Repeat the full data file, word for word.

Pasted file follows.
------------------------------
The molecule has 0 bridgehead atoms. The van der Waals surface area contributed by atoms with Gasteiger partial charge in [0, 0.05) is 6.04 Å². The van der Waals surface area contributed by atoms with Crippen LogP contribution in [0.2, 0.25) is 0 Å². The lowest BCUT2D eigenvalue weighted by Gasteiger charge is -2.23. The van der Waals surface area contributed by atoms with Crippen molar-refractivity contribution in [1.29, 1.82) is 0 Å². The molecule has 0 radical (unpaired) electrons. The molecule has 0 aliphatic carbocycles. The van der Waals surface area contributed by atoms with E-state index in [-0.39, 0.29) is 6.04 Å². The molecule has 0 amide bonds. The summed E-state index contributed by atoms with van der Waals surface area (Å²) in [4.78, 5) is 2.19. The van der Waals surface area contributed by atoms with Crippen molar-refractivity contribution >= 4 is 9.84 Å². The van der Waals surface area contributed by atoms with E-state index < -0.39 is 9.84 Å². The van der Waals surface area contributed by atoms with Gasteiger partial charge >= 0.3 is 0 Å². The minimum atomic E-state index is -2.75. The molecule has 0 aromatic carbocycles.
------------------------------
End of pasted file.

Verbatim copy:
The molecule has 0 bridgehead atoms. The van der Waals surface area contributed by atoms with Gasteiger partial charge in [0, 0.05) is 6.04 Å². The van der Waals surface area contributed by atoms with Crippen LogP contribution in [0.2, 0.25) is 0 Å². The lowest BCUT2D eigenvalue weighted by Gasteiger charge is -2.23. The van der Waals surface area contributed by atoms with Crippen molar-refractivity contribution in [1.29, 1.82) is 0 Å². The molecule has 0 radical (unpaired) electrons. The molecule has 0 aliphatic carbocycles. The van der Waals surface area contributed by atoms with E-state index in [-0.39, 0.29) is 6.04 Å². The molecule has 0 amide bonds. The summed E-state index contributed by atoms with van der Waals surface area (Å²) in [4.78, 5) is 2.19. The van der Waals surface area contributed by atoms with Crippen molar-refractivity contribution >= 4 is 9.84 Å². The van der Waals surface area contributed by atoms with E-state index < -0.39 is 9.84 Å². The van der Waals surface area contributed by atoms with Gasteiger partial charge >= 0.3 is 0 Å². The minimum atomic E-state index is -2.75. The molecule has 0 aromatic carbocycles.